State Fiscal Conditions (Report #132, March 1995)

Executive Summary

The Little Hoover Commission has examined California's fiscal condition in light of the current two-year budget agreement, which relies on $10 billion in external borrowing and a trigger mechanism to make automatic cuts if resources do not materialize to pay back loans. Based on research and public testimony, the Commission is issuing this report to sound an alarm that deteriorating credit ratings, the size of short-term borrowings and reliance upon bank guarantees place serious external restraints on the State's financial condition.

The problem: While California's budgets appear to be in balance each year when they are adopted, the State has incurred a large structural deficit which has led to difficulty in financing its annual cash needs. In less than a decade, the State has gone from an entity that borrowed because it could make money on investing the proceeds to an entity that is caught in a vicious cycle of short-term borrowing to pay off loans related to a structural deficit. In July 1994, California borrowed $7 billion, the largest municipal financing ever sought anywhere in the nation. Although the State's faltering economy is improving, there may be refinancing difficulties despite a trigger mechanism that is poised over the budget to slash spending. This is due to reliance on short-term financing in record amounts, the possibility of more than $4 billion in adverse court rulings on previous cost-cutting budgetary decisions; and reliance on receiving almost $1 billion from the federal government in reimbursement for services to illegal immigrants.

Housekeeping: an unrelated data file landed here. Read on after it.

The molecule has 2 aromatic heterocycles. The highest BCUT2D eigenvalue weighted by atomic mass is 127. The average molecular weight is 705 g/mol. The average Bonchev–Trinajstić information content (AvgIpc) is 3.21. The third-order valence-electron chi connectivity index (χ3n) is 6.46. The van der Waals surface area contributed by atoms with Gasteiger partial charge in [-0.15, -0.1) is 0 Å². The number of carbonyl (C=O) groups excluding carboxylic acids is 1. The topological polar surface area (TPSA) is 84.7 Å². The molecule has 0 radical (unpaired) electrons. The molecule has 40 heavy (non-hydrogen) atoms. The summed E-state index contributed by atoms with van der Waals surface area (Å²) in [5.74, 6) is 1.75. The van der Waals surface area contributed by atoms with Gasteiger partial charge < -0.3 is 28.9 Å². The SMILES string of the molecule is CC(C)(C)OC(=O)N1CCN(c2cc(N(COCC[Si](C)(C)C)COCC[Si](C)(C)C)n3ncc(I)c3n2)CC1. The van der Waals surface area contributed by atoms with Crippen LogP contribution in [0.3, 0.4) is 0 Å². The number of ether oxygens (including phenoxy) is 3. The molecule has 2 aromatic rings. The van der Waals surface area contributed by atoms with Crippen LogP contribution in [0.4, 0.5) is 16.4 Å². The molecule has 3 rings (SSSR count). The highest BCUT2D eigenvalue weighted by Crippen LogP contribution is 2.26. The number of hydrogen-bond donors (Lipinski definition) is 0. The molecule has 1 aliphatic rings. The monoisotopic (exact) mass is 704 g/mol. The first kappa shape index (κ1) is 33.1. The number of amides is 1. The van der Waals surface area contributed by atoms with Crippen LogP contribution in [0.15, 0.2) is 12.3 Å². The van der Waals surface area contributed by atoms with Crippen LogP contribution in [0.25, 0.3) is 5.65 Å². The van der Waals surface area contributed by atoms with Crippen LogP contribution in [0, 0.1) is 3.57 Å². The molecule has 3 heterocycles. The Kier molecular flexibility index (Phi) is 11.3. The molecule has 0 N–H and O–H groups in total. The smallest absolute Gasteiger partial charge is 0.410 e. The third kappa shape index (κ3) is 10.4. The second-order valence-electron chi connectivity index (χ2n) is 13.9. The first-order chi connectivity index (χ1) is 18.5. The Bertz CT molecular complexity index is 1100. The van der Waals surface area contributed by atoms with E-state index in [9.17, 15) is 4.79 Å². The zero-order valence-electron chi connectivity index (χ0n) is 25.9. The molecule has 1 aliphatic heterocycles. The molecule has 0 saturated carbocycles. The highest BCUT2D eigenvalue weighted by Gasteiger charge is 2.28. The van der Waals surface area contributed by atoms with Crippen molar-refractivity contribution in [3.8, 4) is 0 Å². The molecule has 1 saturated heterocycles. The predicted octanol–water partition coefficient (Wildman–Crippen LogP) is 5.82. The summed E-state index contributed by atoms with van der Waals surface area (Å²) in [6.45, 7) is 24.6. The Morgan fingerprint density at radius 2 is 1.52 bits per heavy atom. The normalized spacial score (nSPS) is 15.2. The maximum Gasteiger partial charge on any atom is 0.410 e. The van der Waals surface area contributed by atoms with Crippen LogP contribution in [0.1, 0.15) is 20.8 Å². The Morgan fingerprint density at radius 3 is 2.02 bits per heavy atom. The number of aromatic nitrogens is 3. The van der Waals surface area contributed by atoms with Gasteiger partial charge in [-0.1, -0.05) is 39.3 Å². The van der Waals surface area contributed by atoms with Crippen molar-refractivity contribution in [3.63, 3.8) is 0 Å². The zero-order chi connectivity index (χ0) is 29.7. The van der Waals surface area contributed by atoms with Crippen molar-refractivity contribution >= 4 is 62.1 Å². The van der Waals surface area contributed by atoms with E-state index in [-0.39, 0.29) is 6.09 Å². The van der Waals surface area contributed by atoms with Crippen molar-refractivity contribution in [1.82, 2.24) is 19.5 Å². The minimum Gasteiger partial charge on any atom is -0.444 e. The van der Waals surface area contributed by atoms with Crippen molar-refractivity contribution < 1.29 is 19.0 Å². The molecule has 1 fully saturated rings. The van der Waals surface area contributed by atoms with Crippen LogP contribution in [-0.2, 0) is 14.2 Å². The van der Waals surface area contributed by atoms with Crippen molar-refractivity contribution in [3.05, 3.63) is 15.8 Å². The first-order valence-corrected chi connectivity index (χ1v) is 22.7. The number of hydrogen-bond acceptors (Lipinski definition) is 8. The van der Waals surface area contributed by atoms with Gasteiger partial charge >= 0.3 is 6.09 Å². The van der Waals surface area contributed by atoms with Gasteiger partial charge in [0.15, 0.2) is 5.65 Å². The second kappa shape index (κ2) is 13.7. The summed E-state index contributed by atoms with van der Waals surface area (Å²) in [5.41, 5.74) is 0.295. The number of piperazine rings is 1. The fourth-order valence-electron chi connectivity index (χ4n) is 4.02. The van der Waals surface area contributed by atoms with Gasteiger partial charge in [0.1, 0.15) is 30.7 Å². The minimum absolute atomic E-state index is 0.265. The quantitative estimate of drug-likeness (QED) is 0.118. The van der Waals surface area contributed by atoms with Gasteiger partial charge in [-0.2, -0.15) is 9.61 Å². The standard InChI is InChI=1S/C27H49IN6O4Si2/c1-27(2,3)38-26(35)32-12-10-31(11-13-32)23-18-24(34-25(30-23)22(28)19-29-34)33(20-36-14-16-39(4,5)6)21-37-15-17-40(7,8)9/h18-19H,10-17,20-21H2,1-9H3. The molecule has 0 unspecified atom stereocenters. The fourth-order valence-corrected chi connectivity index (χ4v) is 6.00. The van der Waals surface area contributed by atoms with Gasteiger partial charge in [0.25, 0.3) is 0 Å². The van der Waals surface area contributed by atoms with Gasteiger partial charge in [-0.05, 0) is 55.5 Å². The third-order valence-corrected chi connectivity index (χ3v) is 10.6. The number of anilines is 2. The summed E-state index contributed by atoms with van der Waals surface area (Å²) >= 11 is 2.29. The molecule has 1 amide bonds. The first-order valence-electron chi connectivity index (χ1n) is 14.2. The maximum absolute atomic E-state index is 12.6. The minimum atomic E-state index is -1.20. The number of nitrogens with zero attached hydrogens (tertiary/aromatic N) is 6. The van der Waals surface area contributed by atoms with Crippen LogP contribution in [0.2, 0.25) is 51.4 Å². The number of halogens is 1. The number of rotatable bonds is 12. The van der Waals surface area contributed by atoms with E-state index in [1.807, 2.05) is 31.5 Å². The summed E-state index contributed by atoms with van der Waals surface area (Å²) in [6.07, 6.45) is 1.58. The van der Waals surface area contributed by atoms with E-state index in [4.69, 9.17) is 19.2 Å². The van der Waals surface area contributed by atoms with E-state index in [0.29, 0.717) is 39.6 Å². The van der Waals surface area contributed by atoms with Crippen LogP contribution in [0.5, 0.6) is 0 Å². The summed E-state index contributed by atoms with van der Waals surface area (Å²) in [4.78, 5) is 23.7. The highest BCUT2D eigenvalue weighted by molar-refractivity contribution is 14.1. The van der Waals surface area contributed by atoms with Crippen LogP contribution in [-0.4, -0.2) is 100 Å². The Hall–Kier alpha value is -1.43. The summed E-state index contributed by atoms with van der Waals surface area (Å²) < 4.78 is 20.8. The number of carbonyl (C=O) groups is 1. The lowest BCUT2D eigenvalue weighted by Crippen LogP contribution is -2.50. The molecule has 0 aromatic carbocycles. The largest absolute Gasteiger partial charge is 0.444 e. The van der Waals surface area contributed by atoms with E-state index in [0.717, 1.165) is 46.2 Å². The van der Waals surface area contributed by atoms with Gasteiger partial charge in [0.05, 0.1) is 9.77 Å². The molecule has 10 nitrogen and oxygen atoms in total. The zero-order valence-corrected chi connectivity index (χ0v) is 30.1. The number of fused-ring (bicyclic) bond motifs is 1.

The State's spending and borrowing practices have a distinct real-world effect that is reflected in the State's credit rating. The State has gone from having top ratings to seeing only two states in the nation with worse ratings. Its last short-term bond offering had a rating (MIG3) only marginally better than that assigned to junk bonds. The ratings not only mean that the State spends millions of dollars more in higher interest charges to borrow money but they also are a dismal signal to businesses, which avoid investing or expanding in states that may need to tax their way out of financial problems.

The solution: Policy makers must concentrate on the steps that will bring both the spending and cash flow budgets into balance and pursue a course that will restore California's tarnished credit rating. These include:

- Crafting a budget that is based on reasonable and sustainable estimates of revenues, federal reimbursements and debt obligations.

- Focusing on a realistic cash flow plan to complement the budget plan.

- Cutting programs as deeply as necessary to end the 1995-96 fiscal year in a balanced position.

- Adopting long-term plans, budgets and policies that California's budgets will be balanced in reality, not through financial maneuvers. It is poor public policy to rely on automatic triggers, to divert funds clearly earmarked for special purposes and to allow either the financial markets or the need for bank guarantees to dictate the State's future.

The State can continue to put together new and innovative ways to package debt. Or it can find a way to live within its means and eliminate its structural deficits. The Commission advises that policy makers choose the latter course.